There are no polycultures listed which include Typha laxmannii.

Descendants

Cultivars

Varieties

None listed.

Subspecies

None listed.

Full Data

This table shows all the data stored for this plant.

Taxonomy
Binomial name
Typha laxmannii
Genus
Typha
Family
Typhaceae
Imported References
Edible uses
Medicinal uses
Material uses & Functions
Botanic
Propagation
Cultivation
Environment
Cultivation
Uses
Edible uses
None listed.
Material uses
None listed.
Medicinal uses
None listed.
Functions & Nature
Functions
Provides forage for
Provides shelter for
Environment
Hardiness Zone
4
Heat Zone
?
Water
aquatic
Sun
full sun
Shade
no shade
Soil PH
Soil Texture
Soil Water Retention
Environmental Tolerances
    Ecosystems
    Native Climate Zones
    None listed.
    Adapted Climate Zones
    None listed.
    Native Geographical Range
    None listed.
    Native Environment
    None listed.
    Ecosystem Niche
    None listed.
    Root Zone Tendancy
    None listed.
    Life
    Deciduous or Evergreen
    ?
    Herbaceous or Woody
    ?
    Life Cycle
    Growth Rate
    Mature Size
    Fertility
    ?
    Pollinators
    Flower Colour
    ?
    Flower Type











    References

    1. ? 1.01.1 Hedrick. U. P. Sturtevant's Edible Plants of the World. Dover Publications ISBN 0-486-20459-6 (1972-00-00)
    2. ? 2.02.1 Tanaka. T. Tanaka's Cyclopaedia of Edible Plants of the World. Keigaku Publishing (1976-00-00)
    3. ? 3.03.13.2 Facciola. S. Cornucopia - A Source Book of Edible Plants. Kampong Publications ISBN 0-9628087-0-9 (1990-00-00)
    4. ? 4.04.1 Launert. E. Edible and Medicinal Plants. Hamlyn ISBN 0-600-37216-2 (1981-00-00)
    5. ? 5.05.15.2 Bell. L. A. Plant Fibres for Papermaking. Liliaceae Press (1988-00-00)
    6. ? 6.06.1 Chopra. R. N., Nayar. S. L. and Chopra. I. C. Glossary of Indian Medicinal Plants (Including the Supplement). Council of Scientific and Industrial Research, New Delhi. (1986-00-00)
    7. ? F. Chittendon. RHS Dictionary of Plants plus Supplement. 1956 Oxford University Press (1951-00-00)
    8. ? 8.08.18.28.3 Huxley. A. The New RHS Dictionary of Gardening. 1992. MacMillan Press ISBN 0-333-47494-5 (1992-00-00)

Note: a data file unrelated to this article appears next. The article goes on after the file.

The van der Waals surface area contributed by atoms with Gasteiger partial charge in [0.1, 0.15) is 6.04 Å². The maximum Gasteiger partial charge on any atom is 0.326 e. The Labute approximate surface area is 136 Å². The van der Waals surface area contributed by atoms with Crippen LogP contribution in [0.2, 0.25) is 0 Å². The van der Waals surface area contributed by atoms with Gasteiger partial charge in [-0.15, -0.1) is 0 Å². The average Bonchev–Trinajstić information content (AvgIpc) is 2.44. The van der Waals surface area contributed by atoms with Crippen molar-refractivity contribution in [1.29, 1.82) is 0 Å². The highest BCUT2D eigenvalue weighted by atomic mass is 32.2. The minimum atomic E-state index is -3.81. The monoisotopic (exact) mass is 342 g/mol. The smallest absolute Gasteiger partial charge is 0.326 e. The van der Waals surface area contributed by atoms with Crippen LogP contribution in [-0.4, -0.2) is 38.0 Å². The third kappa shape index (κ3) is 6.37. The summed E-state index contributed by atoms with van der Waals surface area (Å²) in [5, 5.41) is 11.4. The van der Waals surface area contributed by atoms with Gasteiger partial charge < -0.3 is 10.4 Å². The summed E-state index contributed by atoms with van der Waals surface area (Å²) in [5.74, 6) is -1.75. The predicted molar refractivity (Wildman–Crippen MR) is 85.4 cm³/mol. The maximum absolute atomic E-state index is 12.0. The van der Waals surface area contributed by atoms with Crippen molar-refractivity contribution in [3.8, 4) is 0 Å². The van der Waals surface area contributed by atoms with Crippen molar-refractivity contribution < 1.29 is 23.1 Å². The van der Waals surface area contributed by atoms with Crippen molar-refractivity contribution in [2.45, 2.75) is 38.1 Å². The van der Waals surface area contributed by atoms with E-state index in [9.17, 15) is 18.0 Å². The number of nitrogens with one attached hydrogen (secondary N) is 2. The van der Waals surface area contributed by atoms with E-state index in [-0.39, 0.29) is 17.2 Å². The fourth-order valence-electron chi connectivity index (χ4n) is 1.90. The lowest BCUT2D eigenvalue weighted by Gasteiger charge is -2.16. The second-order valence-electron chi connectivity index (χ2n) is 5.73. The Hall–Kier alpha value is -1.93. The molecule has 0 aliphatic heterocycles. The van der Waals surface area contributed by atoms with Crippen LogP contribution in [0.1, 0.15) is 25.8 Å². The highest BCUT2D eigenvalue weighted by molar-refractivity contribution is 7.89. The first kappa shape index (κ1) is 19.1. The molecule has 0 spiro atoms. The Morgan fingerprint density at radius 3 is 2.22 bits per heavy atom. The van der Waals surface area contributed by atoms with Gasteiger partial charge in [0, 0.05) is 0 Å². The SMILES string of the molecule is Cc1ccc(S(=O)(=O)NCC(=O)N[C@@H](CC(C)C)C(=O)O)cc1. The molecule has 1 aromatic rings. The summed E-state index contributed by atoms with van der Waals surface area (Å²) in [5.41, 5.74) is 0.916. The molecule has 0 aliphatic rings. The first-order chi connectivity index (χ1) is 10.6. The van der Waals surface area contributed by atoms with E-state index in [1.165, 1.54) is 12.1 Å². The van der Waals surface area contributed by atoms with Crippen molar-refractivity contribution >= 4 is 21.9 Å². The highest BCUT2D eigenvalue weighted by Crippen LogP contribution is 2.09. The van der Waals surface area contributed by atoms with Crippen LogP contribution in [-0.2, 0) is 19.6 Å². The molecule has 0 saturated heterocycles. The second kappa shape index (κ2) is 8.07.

9. ? Davis. P. H. Flora of Turkey. Edinburgh University Press (1965-00-00)


    Facts about "Typha laxmannii"RDF feed
    Article is incompleteYes +
    Article requires citationsNo +
    Article requires cleanupYes +
    Belongs to familyTyphaceae +
    Belongs to genusTypha +
    Functions asEarth stabiliser +
    Has binomial nameTypha laxmannii +
    Has drought toleranceIntolerant +
    Has edible partFlowers +, Leaves +, Pollen +, Root +, Seed + and Stem +
    Has edible useUnknown use +
    Has fertility typeWind +
    Has flowers of typeMonoecious +
    Has growth rateVigorous +
    Has hardiness zone4 +
    Has lifecycle typePerennial +
    Has material partUnknown part +
    Has material useBiomass +, Insulation +, Paper +, Stuffing +, Thatching + and Weaving +
    Has mature height1.5 +
    Has medicinal partUnknown part +
    Has medicinal useAstringent + and Styptic +
    Has search nametypha laxmannii +
    Has shade toleranceNo shade +
    Has soil ph preferenceAcid +, Neutral + and Alkaline +
    Has soil texture preferenceSandy +, Loamy + and Clay +
    Has sun preferenceFull sun +
    Has taxonomic rankSpecies +
    Has taxonomy nameTypha laxmannii +
    Has water requirementsaquatic +
    Is taxonomy typeSpecies +
    PFAF cultivation notes migratedNo +
    PFAF edible use notes migratedNo +
    PFAF material use notes migratedNo +
    PFAF medicinal use notes migratedNo +
    PFAF propagation notes migratedNo +
    PFAF toxicity notes migratedYes +
    Tolerates nutritionally poor soilNo +
    Uses mature size measurement unitMeters +
    Has subobjectThis property is a special property in this wiki.Typha laxmannii +, Typha laxmannii +, Typha laxmannii +, Typha laxmannii +, Typha laxmannii +, Typha laxmannii +, Typha laxmannii +, Typha laxmannii +, Typha laxmannii +, Typha laxmannii +, Typha laxmannii +, Typha laxmannii +, Typha laxmannii + and Typha laxmannii +